When life pushes you in one direction, you can either go with it, or, if you feel it doesn't represent you accurately, you have the power to push right back, and hold your space.

The problem is, humans crave comfort. That's why macaroni and cheese was created. If we feel life's burn, whether it's in our quadriceps during Warrior Two, or in our hearts during a financial scare, the first reaction is usually to physically, mentally or emotionally flee.

Sounds easy enough, but when we run, we're actually running away from the integrity we own that can best serve us during the Big Push so we can make decisions that actually empower us instead of drag us into messes we have to take more time and energy to clean up later.

So, back to your New Year's Intentions.

No matter what you've decided to do differently, whether it's eat healthier, move more, stop drinking, take more time for yourself, get to that masterpiece, you are going to have to feel uncomfortable--really, deeply, madly uncomfortable--in order to attain it. And if you don't know what to do when you meet the Big Push, you will be Pushed right back into your old habits.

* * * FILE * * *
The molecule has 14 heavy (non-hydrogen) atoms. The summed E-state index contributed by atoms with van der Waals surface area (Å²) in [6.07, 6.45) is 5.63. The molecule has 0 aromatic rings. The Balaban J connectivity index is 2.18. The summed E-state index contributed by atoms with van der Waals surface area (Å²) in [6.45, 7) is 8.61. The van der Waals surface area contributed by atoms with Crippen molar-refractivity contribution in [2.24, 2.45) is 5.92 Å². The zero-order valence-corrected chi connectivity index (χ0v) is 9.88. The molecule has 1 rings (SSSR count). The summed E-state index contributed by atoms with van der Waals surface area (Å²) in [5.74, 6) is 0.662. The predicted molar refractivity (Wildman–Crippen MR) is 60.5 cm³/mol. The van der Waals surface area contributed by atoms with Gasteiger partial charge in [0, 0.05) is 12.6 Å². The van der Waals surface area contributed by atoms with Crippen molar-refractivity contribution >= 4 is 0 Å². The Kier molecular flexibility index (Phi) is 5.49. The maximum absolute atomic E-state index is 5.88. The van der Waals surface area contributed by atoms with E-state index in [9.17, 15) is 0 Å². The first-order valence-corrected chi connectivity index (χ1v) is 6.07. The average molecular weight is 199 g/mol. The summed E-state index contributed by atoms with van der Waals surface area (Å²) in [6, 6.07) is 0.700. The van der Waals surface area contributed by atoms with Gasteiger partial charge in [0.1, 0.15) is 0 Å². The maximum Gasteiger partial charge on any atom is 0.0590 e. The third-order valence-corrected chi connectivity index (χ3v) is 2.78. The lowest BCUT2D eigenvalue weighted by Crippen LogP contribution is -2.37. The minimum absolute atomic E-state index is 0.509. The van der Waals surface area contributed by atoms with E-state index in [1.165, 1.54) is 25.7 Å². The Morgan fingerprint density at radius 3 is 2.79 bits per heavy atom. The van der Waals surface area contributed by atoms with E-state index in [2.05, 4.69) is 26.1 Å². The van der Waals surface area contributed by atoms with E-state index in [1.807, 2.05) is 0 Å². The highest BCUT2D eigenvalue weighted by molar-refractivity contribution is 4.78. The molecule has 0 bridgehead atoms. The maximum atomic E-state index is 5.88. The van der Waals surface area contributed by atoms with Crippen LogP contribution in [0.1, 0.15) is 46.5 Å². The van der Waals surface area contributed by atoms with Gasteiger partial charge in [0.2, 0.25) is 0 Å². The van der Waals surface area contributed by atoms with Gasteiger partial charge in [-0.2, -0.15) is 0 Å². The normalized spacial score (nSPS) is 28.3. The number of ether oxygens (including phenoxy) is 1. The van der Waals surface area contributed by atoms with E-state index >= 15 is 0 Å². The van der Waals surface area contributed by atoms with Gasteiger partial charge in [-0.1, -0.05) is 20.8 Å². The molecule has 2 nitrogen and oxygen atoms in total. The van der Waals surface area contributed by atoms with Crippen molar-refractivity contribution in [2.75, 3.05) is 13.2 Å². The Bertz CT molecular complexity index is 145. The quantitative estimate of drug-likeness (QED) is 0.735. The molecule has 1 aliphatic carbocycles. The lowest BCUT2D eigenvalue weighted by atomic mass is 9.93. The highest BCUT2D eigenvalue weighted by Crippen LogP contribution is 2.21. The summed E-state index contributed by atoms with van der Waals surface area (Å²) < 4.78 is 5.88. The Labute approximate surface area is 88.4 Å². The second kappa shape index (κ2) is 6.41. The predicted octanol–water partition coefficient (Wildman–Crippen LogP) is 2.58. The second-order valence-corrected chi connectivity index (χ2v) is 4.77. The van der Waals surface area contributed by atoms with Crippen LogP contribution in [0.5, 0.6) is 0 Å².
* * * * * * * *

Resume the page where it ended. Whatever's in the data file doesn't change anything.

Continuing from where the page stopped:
Don't believe me? You should see yoga classes swell every year in January, only to be right back where they started by February. It's well-known in spiritual circles that we have one month to encourage peoples to commit to themselves.

After that, the Push, otherwise known as "life", just magically seems to get in the way and we fall prey to the state of being what we were, or what we are, like that lady in yoga class who will never lose weight because she's not doing anything differently than the overweight person she is.

Instead, take the actions right this instant as if you are already who you intended to be in the future: Go to your edge in your yoga classes, try the next level, eat better today, start looking for a new job that suits you better.

Learn to take actions that match your intentions...and you've unlocked the doorway to a brand new life.

The Push consists of one basic element: fear. Fear of change, fear of losing comfort, even from unhealthy coping mechanisms, fear of failure.

Fear equals discomfort, because most of us fail to recognize that within fear lies the seed of realizing your own inner strength and capacity to meet your challenges head-on, with grace.

The best way to beat The Push is to expect it.

If you're waiting for your old habits to seduce you, if you are at the door already before fear comes knocking, and if you assume the responsibility of feeling intensity in order to create positive change, then you're already one step ahead of the game.

My students and I practice yoga not only to gain its multiple health benefits, but also to immerse ourselves in discomfort until it loses its power over us. When you can learn to remain nonreactive in the face of an eight minute Chair Pose, you can pretty much handle your breakups, your uncertainties, and your resolutions.